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Lima Class 201 improved running

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Dhu Varren

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Much has been said on this forum, rightly or wrongly, about the poor running qualities of Lima locomotives. It must be remembered that when the Lima 201 was produced, it was as good as you could get in British/Irish outline locomotives, and well before the ‘super’ all wheel drive, all wheel pickup and twin flywheel motored locomotives that we all take for granted these days.

Twenty five years ago I ran a fleet of Lima BR locomotives, and at exhibitions, I was frequently asked how I got them to run so well. The answer was simple, modification. This post describes how to modify the Lima 201 to get the best out of it.


You will need a back to back gauge to check the wheels after the modification. If you don’t have one, make one up using a piece of plasticard or brass, and adjust it till it fits between the existing wheels.

You will also need two spare Lima wheel and axle sets.


1. Remove the body from the chassis.

2. Remove the two screws from the bottom of the power bogie. This will release the sideframes and allow the motor unit to be lifted out of the chassis.

3. Push the bulb at the motor end of the chassis out of its holder, this will give extra slack in the wiring.

4. Remove the drive wheels. They are a simple clip in fit, and will unclip easily by pulling downwards.

5. Remove both wheels from each axle using a suitable support and a drift. A blunted nail about 2mm diameter will do the job. A good hard knock will be required for the non-tyred wheel.

6. Using a sharp craft knife or blade, push it in behind the plastic gear and slice it off. The bit being sliced is only about 3mm diameter at the centre of the gear, so not much effort is required. Remove any excess plastic there may be left where the cut was made, ensuring the gear is flat on both sides.




7. Discard the wheel, having removed the tyre for reuse. (I retained the wheels, and when I had twelve, I turned them down to get rid of the tyre groove, reprofiled the flange, and used them to rewheel a complete loco, but that is another story).

8. Remove the raised boss on the back of the other wheel, using a file. I use a drill to remove most of the metal and finish off with a file. It is imperative that the back of the wheel is perfectly flat.




9. Gently knock the axle back into the wheel, till about 0.5mm short of flush at the front.

10. Push the gear onto the axle till flush with back of the wheel, it will be a good tight fit. It must sit flush.




11. Using a suitable support, drill a small hole through the wheel and gear, and fit a pin to lock the wheel and gear together. The size of the hole is dependant on the diameter of the pin you are going to use. The pin must be a good tight fit. Ensure the pin is flush at the front, and trim off flush at the back of the gear.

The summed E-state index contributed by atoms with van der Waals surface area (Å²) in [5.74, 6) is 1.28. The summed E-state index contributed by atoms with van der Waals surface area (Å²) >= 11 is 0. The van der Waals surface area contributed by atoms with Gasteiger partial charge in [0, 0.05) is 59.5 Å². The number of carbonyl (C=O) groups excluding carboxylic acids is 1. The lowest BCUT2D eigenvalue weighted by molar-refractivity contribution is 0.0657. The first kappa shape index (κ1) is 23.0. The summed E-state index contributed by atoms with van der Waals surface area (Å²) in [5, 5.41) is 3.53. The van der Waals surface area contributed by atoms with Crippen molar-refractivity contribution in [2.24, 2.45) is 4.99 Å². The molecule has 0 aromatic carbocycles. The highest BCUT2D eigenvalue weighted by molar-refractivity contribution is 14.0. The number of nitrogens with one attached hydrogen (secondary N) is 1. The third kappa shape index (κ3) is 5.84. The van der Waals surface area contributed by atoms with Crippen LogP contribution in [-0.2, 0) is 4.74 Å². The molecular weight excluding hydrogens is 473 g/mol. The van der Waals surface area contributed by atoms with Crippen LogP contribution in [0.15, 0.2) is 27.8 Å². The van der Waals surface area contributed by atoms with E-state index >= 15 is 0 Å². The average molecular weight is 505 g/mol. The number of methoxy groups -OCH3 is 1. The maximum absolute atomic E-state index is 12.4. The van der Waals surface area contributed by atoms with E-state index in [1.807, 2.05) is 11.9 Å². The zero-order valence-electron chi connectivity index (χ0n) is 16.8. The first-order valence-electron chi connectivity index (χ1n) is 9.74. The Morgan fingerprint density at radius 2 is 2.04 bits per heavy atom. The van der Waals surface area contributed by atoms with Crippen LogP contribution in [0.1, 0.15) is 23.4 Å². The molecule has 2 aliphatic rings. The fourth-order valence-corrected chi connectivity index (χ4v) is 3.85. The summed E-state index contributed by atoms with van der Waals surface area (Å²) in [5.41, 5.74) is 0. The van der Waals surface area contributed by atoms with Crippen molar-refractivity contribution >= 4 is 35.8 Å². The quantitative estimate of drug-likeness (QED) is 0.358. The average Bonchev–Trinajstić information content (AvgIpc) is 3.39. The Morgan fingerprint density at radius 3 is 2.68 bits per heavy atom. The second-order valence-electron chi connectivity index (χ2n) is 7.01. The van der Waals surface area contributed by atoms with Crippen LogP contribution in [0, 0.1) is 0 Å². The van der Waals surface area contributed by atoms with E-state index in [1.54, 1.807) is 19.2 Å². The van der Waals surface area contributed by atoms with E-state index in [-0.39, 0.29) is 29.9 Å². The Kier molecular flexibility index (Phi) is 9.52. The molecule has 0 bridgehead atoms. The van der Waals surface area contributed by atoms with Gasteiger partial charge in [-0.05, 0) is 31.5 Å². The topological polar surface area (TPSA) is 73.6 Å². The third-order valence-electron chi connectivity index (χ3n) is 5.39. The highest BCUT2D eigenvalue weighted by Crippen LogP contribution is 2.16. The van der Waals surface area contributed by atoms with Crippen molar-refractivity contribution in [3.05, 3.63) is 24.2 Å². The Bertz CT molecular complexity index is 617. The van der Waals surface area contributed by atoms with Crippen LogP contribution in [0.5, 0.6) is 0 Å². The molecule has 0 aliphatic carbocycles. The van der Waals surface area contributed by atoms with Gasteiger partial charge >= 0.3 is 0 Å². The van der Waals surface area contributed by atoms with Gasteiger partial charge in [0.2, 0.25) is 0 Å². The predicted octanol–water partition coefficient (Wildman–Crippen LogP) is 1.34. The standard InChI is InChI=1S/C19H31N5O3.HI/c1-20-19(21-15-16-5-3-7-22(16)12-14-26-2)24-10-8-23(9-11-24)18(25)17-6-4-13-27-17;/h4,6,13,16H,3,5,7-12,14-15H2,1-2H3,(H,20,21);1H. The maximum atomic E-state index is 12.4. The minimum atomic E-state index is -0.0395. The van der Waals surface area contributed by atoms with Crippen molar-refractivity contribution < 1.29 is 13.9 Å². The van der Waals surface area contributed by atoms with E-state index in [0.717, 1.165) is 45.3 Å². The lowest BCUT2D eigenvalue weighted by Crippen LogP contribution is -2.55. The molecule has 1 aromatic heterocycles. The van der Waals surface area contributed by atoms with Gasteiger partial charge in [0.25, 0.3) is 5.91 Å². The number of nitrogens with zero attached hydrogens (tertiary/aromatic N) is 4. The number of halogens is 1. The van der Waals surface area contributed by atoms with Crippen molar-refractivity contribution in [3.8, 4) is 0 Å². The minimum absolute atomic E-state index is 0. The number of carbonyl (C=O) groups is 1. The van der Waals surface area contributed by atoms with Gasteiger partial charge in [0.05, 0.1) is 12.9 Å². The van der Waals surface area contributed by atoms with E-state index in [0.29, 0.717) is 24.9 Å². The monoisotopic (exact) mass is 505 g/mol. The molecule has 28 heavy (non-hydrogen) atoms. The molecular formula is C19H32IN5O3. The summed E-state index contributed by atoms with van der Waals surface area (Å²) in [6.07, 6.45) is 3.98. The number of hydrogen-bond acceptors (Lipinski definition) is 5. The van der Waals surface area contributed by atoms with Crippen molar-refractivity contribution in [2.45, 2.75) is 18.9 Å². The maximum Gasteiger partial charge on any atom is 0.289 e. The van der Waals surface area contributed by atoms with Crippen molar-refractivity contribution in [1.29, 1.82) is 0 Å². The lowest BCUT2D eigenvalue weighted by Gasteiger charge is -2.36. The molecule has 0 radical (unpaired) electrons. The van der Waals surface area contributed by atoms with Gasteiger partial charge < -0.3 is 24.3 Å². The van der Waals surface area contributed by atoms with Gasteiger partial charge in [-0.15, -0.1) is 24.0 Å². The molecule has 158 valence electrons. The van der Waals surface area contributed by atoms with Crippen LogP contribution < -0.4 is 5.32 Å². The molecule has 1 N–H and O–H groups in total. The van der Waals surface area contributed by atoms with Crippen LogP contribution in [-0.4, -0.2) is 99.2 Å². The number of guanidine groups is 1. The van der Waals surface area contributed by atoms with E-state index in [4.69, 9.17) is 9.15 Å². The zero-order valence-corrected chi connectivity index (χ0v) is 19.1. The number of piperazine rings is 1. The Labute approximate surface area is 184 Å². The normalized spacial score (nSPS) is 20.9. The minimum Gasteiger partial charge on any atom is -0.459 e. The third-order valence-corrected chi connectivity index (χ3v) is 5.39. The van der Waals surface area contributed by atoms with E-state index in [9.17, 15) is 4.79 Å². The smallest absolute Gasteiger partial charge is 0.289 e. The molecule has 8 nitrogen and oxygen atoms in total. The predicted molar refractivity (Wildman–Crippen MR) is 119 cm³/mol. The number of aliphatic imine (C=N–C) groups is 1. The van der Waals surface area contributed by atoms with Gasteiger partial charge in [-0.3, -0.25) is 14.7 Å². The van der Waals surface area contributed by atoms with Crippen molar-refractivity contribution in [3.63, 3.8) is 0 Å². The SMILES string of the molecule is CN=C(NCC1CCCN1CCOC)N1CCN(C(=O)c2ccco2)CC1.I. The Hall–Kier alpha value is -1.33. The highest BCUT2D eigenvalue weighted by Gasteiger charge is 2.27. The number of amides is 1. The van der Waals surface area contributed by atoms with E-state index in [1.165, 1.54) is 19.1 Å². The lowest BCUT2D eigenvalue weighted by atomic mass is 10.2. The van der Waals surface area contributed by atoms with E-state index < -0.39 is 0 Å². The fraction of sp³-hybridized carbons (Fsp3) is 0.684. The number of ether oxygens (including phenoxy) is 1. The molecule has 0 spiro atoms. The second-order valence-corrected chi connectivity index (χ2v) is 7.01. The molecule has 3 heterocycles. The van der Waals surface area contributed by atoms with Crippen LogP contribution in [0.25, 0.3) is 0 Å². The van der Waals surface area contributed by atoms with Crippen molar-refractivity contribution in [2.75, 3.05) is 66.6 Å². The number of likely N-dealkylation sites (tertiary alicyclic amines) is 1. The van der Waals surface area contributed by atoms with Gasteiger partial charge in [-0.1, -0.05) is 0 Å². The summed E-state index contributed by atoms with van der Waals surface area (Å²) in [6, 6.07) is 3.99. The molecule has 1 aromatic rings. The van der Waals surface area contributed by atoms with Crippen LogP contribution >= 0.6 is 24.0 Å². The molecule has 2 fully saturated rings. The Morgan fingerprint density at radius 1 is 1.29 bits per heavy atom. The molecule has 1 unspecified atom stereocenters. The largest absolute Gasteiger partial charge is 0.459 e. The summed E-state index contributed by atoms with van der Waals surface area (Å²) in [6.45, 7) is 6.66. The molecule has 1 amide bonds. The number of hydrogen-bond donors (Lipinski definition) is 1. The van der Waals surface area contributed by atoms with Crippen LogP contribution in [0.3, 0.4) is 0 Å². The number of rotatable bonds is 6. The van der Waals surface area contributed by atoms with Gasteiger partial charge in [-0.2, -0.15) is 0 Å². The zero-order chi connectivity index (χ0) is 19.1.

12. Remove the insulated wheel from the spare axle set, and fit onto the axle with the modified wheel. Ensure the wheel goes on straight. Roll the wheel set on a flat surface to ensure there is no wobble. Check that the back to back measurement is correct using the gauge. Lay the wheel sets to one side.

13. The centre axle does not need any modification.

14. The Lima motor unit, as it comes, collects current via the wheels on the opposite side from the gears. Because we have modified the axle so that the drive gear is now fitted to the pickup wheel, which is now on the opposite side, it means that the motor bogie is now picking up the opposite way round to the trailing bogie. The simple way to correct this is to disconnect the wire which connects the motor bogie pickup strip to the left hand brush holder, and reconnect it to the right hand brush holder. The wire will not be long enough to do this, so it needs to be replaced. No other wiring needs to be touched.

15. An extra pickup strip is now fashioned by making up a Z shaped piece of phosphor bronze strip to fit vertically as shown. At the top of the strip, a 90 degree bend is made, and trimmed to be 1mm long. The Z piece should be tinned at the bottom, for the pickup strip, and near the top for the wire, before fitting to the motor housing. The Z piece is then positioned and the 1mm tab is melted into the plastic with a soldering iron, making sure the Z piece does not foul the centre wheel. It will not cause any electrical problems if it fouls the wheel, but rather a physical problem on tight curves. A piece of phosphor bronze strip is then soldered to the bottom of the Z piece, cut to length, and bent as shown. If difficulty is experienced in fitting the pickup, it may be necessary to remove the centre wheelset, and refit later. A short length of wire is soldered to the Z piece near the top, and connected to the left hand brush holder from where the original wire was removed.